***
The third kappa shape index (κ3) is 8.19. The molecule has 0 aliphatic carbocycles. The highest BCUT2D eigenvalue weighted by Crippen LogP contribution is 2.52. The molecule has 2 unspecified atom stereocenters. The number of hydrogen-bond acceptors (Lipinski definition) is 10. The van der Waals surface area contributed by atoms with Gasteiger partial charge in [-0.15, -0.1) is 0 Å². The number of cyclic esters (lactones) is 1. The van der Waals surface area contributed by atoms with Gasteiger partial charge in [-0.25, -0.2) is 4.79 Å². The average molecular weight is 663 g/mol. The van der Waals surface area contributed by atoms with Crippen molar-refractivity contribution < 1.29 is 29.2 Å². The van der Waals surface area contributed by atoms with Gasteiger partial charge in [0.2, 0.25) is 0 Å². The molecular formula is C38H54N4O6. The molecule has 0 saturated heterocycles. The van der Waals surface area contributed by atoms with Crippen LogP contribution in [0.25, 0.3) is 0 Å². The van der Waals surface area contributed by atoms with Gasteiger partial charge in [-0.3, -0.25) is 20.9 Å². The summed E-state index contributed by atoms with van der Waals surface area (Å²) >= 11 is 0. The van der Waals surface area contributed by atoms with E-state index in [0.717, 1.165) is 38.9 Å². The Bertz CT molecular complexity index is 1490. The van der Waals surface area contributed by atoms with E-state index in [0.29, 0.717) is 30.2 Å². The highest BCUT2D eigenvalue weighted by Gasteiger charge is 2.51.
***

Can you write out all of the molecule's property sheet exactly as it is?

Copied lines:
The third kappa shape index (κ3) is 8.19. The molecule has 0 aliphatic carbocycles. The highest BCUT2D eigenvalue weighted by Crippen LogP contribution is 2.52. The molecule has 2 unspecified atom stereocenters. The number of hydrogen-bond acceptors (Lipinski definition) is 10. The van der Waals surface area contributed by atoms with Gasteiger partial charge in [-0.15, -0.1) is 0 Å². The number of cyclic esters (lactones) is 1. The van der Waals surface area contributed by atoms with Gasteiger partial charge in [-0.25, -0.2) is 4.79 Å². The average molecular weight is 663 g/mol. The van der Waals surface area contributed by atoms with Crippen molar-refractivity contribution < 1.29 is 29.2 Å². The van der Waals surface area contributed by atoms with Gasteiger partial charge in [0.2, 0.25) is 0 Å². The molecular formula is C38H54N4O6. The molecule has 0 saturated heterocycles. The van der Waals surface area contributed by atoms with Crippen LogP contribution in [0.25, 0.3) is 0 Å². The van der Waals surface area contributed by atoms with Gasteiger partial charge in [-0.3, -0.25) is 20.9 Å². The summed E-state index contributed by atoms with van der Waals surface area (Å²) >= 11 is 0. The van der Waals surface area contributed by atoms with E-state index in [0.717, 1.165) is 38.9 Å². The Bertz CT molecular complexity index is 1490. The van der Waals surface area contributed by atoms with E-state index in [0.29, 0.717) is 30.2 Å². The highest BCUT2D eigenvalue weighted by Gasteiger charge is 2.51.